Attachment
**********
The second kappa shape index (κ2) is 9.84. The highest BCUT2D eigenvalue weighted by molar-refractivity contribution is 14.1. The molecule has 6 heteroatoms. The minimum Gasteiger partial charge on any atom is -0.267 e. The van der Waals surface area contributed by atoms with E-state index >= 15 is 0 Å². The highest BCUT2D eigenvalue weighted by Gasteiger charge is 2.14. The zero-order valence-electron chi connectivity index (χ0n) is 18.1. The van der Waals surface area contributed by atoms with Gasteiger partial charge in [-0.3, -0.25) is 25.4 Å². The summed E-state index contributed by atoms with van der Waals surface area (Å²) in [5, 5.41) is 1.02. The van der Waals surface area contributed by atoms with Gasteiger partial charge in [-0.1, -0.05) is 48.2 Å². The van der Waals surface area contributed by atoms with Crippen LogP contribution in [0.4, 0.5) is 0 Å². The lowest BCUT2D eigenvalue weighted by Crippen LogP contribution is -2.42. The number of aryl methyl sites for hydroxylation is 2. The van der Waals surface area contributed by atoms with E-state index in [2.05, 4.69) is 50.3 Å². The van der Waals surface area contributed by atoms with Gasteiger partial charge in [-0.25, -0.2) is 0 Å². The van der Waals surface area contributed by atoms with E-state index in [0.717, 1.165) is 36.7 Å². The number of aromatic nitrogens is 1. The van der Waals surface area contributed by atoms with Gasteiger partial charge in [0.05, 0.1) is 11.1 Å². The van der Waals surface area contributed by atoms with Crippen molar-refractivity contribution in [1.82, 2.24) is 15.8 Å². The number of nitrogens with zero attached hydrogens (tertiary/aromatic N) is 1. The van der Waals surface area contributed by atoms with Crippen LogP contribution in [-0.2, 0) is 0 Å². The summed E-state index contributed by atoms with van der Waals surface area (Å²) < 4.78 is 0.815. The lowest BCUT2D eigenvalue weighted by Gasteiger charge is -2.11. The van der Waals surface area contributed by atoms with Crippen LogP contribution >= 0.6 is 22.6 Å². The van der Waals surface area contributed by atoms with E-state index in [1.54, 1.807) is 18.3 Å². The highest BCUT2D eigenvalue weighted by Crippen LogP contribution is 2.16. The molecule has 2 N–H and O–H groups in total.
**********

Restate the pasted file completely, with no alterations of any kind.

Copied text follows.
The second kappa shape index (κ2) is 9.84. The highest BCUT2D eigenvalue weighted by molar-refractivity contribution is 14.1. The molecule has 6 heteroatoms. The minimum Gasteiger partial charge on any atom is -0.267 e. The van der Waals surface area contributed by atoms with E-state index >= 15 is 0 Å². The highest BCUT2D eigenvalue weighted by Gasteiger charge is 2.14. The zero-order valence-electron chi connectivity index (χ0n) is 18.1. The van der Waals surface area contributed by atoms with Gasteiger partial charge in [-0.3, -0.25) is 25.4 Å². The summed E-state index contributed by atoms with van der Waals surface area (Å²) in [5, 5.41) is 1.02. The van der Waals surface area contributed by atoms with Gasteiger partial charge in [-0.1, -0.05) is 48.2 Å². The van der Waals surface area contributed by atoms with Crippen LogP contribution in [0.4, 0.5) is 0 Å². The lowest BCUT2D eigenvalue weighted by Crippen LogP contribution is -2.42. The number of aryl methyl sites for hydroxylation is 2. The van der Waals surface area contributed by atoms with E-state index in [2.05, 4.69) is 50.3 Å². The van der Waals surface area contributed by atoms with Gasteiger partial charge in [-0.25, -0.2) is 0 Å². The van der Waals surface area contributed by atoms with E-state index in [0.717, 1.165) is 36.7 Å². The number of aromatic nitrogens is 1. The van der Waals surface area contributed by atoms with Gasteiger partial charge in [0.05, 0.1) is 11.1 Å². The van der Waals surface area contributed by atoms with Crippen molar-refractivity contribution in [1.82, 2.24) is 15.8 Å². The number of nitrogens with zero attached hydrogens (tertiary/aromatic N) is 1. The van der Waals surface area contributed by atoms with Crippen LogP contribution in [-0.2, 0) is 0 Å². The summed E-state index contributed by atoms with van der Waals surface area (Å²) < 4.78 is 0.815. The lowest BCUT2D eigenvalue weighted by Gasteiger charge is -2.11. The van der Waals surface area contributed by atoms with Crippen LogP contribution >= 0.6 is 22.6 Å². The van der Waals surface area contributed by atoms with E-state index in [1.54, 1.807) is 18.3 Å². The highest BCUT2D eigenvalue weighted by Crippen LogP contribution is 2.16. The molecule has 2 N–H and O–H groups in total.